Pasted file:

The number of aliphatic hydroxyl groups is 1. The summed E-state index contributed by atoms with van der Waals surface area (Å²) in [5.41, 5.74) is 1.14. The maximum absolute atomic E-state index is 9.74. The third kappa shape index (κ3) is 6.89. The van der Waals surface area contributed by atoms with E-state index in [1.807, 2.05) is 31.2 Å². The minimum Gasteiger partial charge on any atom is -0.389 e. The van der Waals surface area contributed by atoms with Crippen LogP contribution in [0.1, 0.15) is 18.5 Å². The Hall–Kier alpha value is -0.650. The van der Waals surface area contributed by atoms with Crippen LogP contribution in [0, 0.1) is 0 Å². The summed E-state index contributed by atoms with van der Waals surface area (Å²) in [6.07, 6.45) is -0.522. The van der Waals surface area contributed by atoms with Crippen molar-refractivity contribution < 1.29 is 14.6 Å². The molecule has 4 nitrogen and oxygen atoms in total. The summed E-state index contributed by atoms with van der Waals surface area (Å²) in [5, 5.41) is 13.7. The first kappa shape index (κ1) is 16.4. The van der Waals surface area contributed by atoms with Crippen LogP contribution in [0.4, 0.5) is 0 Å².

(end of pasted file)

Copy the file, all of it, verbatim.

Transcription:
The number of aliphatic hydroxyl groups is 1. The summed E-state index contributed by atoms with van der Waals surface area (Å²) in [5.41, 5.74) is 1.14. The maximum absolute atomic E-state index is 9.74. The third kappa shape index (κ3) is 6.89. The van der Waals surface area contributed by atoms with E-state index in [1.807, 2.05) is 31.2 Å². The minimum Gasteiger partial charge on any atom is -0.389 e. The van der Waals surface area contributed by atoms with Crippen LogP contribution in [0.1, 0.15) is 18.5 Å². The Hall–Kier alpha value is -0.650. The van der Waals surface area contributed by atoms with Crippen LogP contribution in [0, 0.1) is 0 Å². The summed E-state index contributed by atoms with van der Waals surface area (Å²) in [6.07, 6.45) is -0.522. The van der Waals surface area contributed by atoms with Crippen molar-refractivity contribution < 1.29 is 14.6 Å². The molecule has 4 nitrogen and oxygen atoms in total. The summed E-state index contributed by atoms with van der Waals surface area (Å²) in [5, 5.41) is 13.7. The first kappa shape index (κ1) is 16.4. The van der Waals surface area contributed by atoms with Crippen LogP contribution in [0.4, 0.5) is 0 Å².